Ryback defeated Chris Jericho via rollup: How did we get here? Skip Sheffield was supposed to be the muscle in the Nexus, and then he got hurt. He came back with a new name and got incredibly dominant. Then he had the Shield best him repeatedly, went in to a rivalry with Mark Henry for which I still don’t understand the impetus, had a title shot against John Cena, and then … this. He’s scared of getting injured, he’s trying to prove he can hang when he clearly can’t, and then, he gets the victory over the Ayatollah of Rock-n-Roll-a not by dominating his opponent but by a cheap little man tactic. Sure, Jericho is headed on tour, and a win is a win, but come on, you could have at least had him get the victory in a more obvious manner.

AJ Lee defeated Kaitlyn to retain the Divas Championship: It might just be me, but with the way that AJ has been rolling with Big E, part of me thinks that she’s got a side deal with him, instead of Big E supporting her because he’s Dolph Ziggler’s ally. As for the match itself, this was a huge brawl with little psychology outside of AJ being scared and Kaitlyn being hurt. On the plus side, the WWE is really working at making AJ’s signature submission seem incredibly dangerous, so this worked well enough. It was kind of surprising to see two titles defended via submission, but both times, they made sense.

Curtis Axel defeated The Miz with a neckbreaker to retain the Intercontinental Championship: This might just be me, but part of me wonders why they even have Axel use the Perfectplex if it’s never going to actually end the match for him. It underscores that Axel isn’t quite the man his father was, and that’s a drawback to this entire situation. Really, this match, more than the Divas match, was the one that you could skip and not miss anything incredibly important. Axel’s involvement during the Money in the Bank All-Stars match was more interesting. The real crux of all of this is that, considering it’s The Miz, we’re probably going to eventually get Part 83 of this rivalry.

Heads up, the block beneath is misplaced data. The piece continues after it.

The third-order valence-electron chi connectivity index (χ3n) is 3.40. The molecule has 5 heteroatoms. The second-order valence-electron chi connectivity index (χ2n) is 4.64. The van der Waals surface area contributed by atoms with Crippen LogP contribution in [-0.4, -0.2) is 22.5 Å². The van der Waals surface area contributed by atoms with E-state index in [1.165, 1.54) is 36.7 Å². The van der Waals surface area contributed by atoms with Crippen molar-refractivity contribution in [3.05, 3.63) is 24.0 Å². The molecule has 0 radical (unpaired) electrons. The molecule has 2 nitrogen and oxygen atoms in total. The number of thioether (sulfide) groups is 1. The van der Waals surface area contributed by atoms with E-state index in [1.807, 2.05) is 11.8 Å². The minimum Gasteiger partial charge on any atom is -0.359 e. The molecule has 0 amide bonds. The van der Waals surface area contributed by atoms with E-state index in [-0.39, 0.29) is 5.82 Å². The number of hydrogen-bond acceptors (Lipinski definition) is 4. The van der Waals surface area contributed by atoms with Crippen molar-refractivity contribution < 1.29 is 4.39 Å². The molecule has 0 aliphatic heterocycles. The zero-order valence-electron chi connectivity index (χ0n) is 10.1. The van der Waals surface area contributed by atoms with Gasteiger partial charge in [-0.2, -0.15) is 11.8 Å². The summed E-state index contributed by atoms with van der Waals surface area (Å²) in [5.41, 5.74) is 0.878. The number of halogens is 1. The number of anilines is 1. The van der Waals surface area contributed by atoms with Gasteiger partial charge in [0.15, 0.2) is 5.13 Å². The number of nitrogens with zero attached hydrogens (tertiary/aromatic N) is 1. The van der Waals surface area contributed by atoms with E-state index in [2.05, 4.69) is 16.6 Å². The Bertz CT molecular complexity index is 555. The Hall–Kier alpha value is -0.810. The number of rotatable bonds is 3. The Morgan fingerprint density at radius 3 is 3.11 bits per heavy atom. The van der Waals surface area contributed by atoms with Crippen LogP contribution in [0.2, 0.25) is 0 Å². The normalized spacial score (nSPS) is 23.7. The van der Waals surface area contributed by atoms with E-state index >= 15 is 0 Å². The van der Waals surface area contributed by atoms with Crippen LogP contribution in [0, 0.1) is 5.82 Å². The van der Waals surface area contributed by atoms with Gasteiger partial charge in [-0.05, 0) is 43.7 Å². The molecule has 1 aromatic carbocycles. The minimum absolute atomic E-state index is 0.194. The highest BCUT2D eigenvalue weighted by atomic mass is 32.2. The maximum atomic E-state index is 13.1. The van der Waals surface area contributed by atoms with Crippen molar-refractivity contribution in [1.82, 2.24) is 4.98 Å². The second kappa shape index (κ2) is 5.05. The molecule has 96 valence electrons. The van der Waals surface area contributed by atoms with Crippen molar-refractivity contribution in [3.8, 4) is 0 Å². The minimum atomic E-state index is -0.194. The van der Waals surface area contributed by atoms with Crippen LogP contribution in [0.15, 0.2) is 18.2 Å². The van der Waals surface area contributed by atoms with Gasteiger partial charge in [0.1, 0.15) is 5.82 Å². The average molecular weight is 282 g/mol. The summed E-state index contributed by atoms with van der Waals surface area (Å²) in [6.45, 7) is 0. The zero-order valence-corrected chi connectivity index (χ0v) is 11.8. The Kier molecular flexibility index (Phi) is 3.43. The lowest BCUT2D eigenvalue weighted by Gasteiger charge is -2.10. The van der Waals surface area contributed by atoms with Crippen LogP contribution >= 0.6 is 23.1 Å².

Damien Sandow wins the other Money in the Bank match: Well, considering the field, I was kind of surprised that they didn’t give the belt to Dean Ambrose. Fandango’s momentum kind of died due to injury, there’s no way Swagger’s getting near the title again, Cesaro is just starting a new push, Barrett was always going to be background noise, and Ambrose and Rhodes were the laughingstocks of the tag team division. On the other hand, Sandow had been seen on television without Cody just as often as he had been seen with him. Also, he could claim that he kept lesser men from winning the briefcase. The betrayal at the end was great, and the fact that Cody keeps getting fan reactions in spite of appearing totally useless half of the time really speaks to just how much we as fans want him to succeed. Sandow and Rhodes are the right men to come out of this swinging, so for once, I kind of feel compelled to say, “Thank you,” when Sandow says his second catch phrase (“ignoramuses” is his first).

The Shield (Rollins and Reigns) defeated The Usos to retain the Tag Team Championships: Well, that was kind of random, as far as relegating a match to the pre-show. Personally, I would have gone with Miz and Axel. But I guess you can’t always put that belt on the free broadcast. Still, the Usos are actually getting some decent fan reactions, so even with this card placement, the fact that they didn’t face a quick and immediate domination was good enough for me. Plus side, at least The Shield still has the belts, right?

Page 2 RAW & SMACKDOWN

Nicholas Villarreal

Game Review/News Editor at iGame Responsibly
Nicholas Villarreal is a seasoned writer on the staff of iGame Responsibly, covering breaking news, as well as game reviews.